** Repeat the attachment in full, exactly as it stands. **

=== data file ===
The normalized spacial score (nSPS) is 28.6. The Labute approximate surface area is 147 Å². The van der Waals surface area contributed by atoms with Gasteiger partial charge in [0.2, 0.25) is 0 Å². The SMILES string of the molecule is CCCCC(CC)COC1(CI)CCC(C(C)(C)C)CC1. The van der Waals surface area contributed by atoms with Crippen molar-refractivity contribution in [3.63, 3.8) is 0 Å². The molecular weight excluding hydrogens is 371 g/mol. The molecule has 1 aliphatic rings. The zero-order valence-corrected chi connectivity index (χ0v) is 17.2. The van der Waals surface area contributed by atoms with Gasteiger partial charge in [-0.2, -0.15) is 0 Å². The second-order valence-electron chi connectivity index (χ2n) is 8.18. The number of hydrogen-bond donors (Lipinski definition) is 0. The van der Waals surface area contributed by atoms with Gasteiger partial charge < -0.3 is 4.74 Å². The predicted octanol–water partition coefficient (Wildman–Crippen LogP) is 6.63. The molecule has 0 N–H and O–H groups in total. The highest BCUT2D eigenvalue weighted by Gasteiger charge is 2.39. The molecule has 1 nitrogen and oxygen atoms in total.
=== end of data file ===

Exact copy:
The normalized spacial score (nSPS) is 28.6. The Labute approximate surface area is 147 Å². The van der Waals surface area contributed by atoms with Gasteiger partial charge in [0.2, 0.25) is 0 Å². The SMILES string of the molecule is CCCCC(CC)COC1(CI)CCC(C(C)(C)C)CC1. The van der Waals surface area contributed by atoms with Crippen molar-refractivity contribution in [3.63, 3.8) is 0 Å². The molecular weight excluding hydrogens is 371 g/mol. The molecule has 1 aliphatic rings. The zero-order valence-corrected chi connectivity index (χ0v) is 17.2. The van der Waals surface area contributed by atoms with Gasteiger partial charge in [-0.2, -0.15) is 0 Å². The second-order valence-electron chi connectivity index (χ2n) is 8.18. The number of hydrogen-bond donors (Lipinski definition) is 0. The van der Waals surface area contributed by atoms with Gasteiger partial charge < -0.3 is 4.74 Å². The predicted octanol–water partition coefficient (Wildman–Crippen LogP) is 6.63. The molecule has 0 N–H and O–H groups in total. The highest BCUT2D eigenvalue weighted by Gasteiger charge is 2.39. The molecule has 1 nitrogen and oxygen atoms in total.